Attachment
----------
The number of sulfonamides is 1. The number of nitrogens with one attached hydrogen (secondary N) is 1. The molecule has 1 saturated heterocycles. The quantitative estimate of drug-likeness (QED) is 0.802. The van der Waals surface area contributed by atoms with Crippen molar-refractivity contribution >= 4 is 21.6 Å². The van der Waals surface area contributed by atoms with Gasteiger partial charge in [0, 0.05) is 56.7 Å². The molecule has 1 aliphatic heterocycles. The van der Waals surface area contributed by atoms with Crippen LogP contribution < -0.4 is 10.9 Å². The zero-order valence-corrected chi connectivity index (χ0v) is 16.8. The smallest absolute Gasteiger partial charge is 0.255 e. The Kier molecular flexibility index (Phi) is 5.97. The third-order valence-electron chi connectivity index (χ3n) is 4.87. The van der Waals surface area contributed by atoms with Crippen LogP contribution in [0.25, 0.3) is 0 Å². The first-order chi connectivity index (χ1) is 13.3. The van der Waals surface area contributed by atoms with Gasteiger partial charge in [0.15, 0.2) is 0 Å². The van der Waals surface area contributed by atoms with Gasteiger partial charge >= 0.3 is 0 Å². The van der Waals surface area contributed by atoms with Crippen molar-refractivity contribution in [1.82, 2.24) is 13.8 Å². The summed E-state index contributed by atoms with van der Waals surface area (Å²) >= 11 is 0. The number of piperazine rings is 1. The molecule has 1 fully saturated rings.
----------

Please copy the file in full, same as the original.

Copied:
The number of sulfonamides is 1. The number of nitrogens with one attached hydrogen (secondary N) is 1. The molecule has 1 saturated heterocycles. The quantitative estimate of drug-likeness (QED) is 0.802. The van der Waals surface area contributed by atoms with Crippen molar-refractivity contribution >= 4 is 21.6 Å². The van der Waals surface area contributed by atoms with Gasteiger partial charge in [0, 0.05) is 56.7 Å². The molecule has 1 aliphatic heterocycles. The van der Waals surface area contributed by atoms with Crippen LogP contribution < -0.4 is 10.9 Å². The zero-order valence-corrected chi connectivity index (χ0v) is 16.8. The smallest absolute Gasteiger partial charge is 0.255 e. The Kier molecular flexibility index (Phi) is 5.97. The third-order valence-electron chi connectivity index (χ3n) is 4.87. The van der Waals surface area contributed by atoms with Crippen LogP contribution in [0.25, 0.3) is 0 Å². The first-order chi connectivity index (χ1) is 13.3. The van der Waals surface area contributed by atoms with Gasteiger partial charge in [0.15, 0.2) is 0 Å². The van der Waals surface area contributed by atoms with Gasteiger partial charge >= 0.3 is 0 Å². The van der Waals surface area contributed by atoms with Crippen molar-refractivity contribution in [1.82, 2.24) is 13.8 Å². The summed E-state index contributed by atoms with van der Waals surface area (Å²) >= 11 is 0. The number of piperazine rings is 1. The molecule has 1 fully saturated rings.